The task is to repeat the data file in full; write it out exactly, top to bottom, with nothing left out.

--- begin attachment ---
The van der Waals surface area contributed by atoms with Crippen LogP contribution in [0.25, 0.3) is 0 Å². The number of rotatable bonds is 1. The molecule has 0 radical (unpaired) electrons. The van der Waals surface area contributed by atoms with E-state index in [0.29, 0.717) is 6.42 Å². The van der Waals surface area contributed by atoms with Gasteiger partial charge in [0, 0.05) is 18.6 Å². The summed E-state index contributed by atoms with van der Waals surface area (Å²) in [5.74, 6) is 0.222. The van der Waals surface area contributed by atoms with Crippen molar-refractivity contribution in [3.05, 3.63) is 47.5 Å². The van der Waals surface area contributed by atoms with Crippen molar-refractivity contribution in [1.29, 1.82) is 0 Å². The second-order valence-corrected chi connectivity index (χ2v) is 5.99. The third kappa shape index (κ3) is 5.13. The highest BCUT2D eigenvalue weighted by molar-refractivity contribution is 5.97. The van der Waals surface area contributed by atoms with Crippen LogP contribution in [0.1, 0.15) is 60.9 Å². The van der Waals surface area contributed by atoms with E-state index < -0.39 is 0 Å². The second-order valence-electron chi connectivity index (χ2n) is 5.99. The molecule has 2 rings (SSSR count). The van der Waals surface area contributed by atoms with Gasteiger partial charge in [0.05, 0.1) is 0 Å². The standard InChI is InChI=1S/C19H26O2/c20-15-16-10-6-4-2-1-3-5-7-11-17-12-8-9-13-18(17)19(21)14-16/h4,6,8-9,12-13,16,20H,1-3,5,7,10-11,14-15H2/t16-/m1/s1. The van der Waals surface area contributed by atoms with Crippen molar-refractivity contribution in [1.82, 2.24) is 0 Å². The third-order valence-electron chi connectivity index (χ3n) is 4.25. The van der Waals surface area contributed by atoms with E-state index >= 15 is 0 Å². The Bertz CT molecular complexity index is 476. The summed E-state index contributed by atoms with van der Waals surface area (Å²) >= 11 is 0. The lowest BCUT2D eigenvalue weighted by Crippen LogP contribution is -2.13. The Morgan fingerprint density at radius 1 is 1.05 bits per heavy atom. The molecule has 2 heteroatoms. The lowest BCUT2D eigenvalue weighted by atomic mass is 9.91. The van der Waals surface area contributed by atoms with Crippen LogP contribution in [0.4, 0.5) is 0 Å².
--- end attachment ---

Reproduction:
The van der Waals surface area contributed by atoms with Crippen LogP contribution in [0.25, 0.3) is 0 Å². The number of rotatable bonds is 1. The molecule has 0 radical (unpaired) electrons. The van der Waals surface area contributed by atoms with E-state index in [0.29, 0.717) is 6.42 Å². The van der Waals surface area contributed by atoms with Gasteiger partial charge in [0, 0.05) is 18.6 Å². The summed E-state index contributed by atoms with van der Waals surface area (Å²) in [5.74, 6) is 0.222. The van der Waals surface area contributed by atoms with Crippen molar-refractivity contribution in [3.05, 3.63) is 47.5 Å². The van der Waals surface area contributed by atoms with Crippen molar-refractivity contribution in [1.29, 1.82) is 0 Å². The second-order valence-corrected chi connectivity index (χ2v) is 5.99. The third kappa shape index (κ3) is 5.13. The highest BCUT2D eigenvalue weighted by molar-refractivity contribution is 5.97. The van der Waals surface area contributed by atoms with Crippen LogP contribution in [0.1, 0.15) is 60.9 Å². The van der Waals surface area contributed by atoms with E-state index < -0.39 is 0 Å². The second-order valence-electron chi connectivity index (χ2n) is 5.99. The molecule has 2 rings (SSSR count). The van der Waals surface area contributed by atoms with Gasteiger partial charge in [0.05, 0.1) is 0 Å². The standard InChI is InChI=1S/C19H26O2/c20-15-16-10-6-4-2-1-3-5-7-11-17-12-8-9-13-18(17)19(21)14-16/h4,6,8-9,12-13,16,20H,1-3,5,7,10-11,14-15H2/t16-/m1/s1. The van der Waals surface area contributed by atoms with Crippen molar-refractivity contribution in [1.82, 2.24) is 0 Å². The third-order valence-electron chi connectivity index (χ3n) is 4.25. The van der Waals surface area contributed by atoms with E-state index >= 15 is 0 Å². The Bertz CT molecular complexity index is 476. The summed E-state index contributed by atoms with van der Waals surface area (Å²) >= 11 is 0. The lowest BCUT2D eigenvalue weighted by Crippen LogP contribution is -2.13. The Morgan fingerprint density at radius 1 is 1.05 bits per heavy atom. The molecule has 2 heteroatoms. The lowest BCUT2D eigenvalue weighted by atomic mass is 9.91. The van der Waals surface area contributed by atoms with Crippen LogP contribution in [0.4, 0.5) is 0 Å².